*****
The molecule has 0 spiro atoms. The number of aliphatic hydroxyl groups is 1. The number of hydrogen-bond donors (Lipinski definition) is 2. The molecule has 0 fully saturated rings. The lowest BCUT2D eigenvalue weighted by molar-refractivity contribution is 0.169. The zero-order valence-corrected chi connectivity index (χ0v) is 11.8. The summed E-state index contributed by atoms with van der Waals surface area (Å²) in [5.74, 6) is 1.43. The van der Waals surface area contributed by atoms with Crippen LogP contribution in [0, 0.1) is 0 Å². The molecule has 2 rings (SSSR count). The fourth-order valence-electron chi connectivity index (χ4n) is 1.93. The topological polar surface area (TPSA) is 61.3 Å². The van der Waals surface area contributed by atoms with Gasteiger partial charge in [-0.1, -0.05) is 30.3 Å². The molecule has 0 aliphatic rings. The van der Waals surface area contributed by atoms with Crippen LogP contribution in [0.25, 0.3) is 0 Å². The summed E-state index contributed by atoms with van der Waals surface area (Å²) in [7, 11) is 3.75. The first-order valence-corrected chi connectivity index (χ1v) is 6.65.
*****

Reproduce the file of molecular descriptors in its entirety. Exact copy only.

The molecule has 0 spiro atoms. The number of aliphatic hydroxyl groups is 1. The number of hydrogen-bond donors (Lipinski definition) is 2. The molecule has 0 fully saturated rings. The lowest BCUT2D eigenvalue weighted by molar-refractivity contribution is 0.169. The zero-order valence-corrected chi connectivity index (χ0v) is 11.8. The summed E-state index contributed by atoms with van der Waals surface area (Å²) in [5.74, 6) is 1.43. The van der Waals surface area contributed by atoms with Crippen LogP contribution in [0, 0.1) is 0 Å². The molecule has 2 rings (SSSR count). The fourth-order valence-electron chi connectivity index (χ4n) is 1.93. The topological polar surface area (TPSA) is 61.3 Å². The van der Waals surface area contributed by atoms with Gasteiger partial charge in [-0.1, -0.05) is 30.3 Å². The molecule has 0 aliphatic rings. The van der Waals surface area contributed by atoms with Crippen LogP contribution in [0.25, 0.3) is 0 Å². The summed E-state index contributed by atoms with van der Waals surface area (Å²) in [7, 11) is 3.75. The first-order valence-corrected chi connectivity index (χ1v) is 6.65.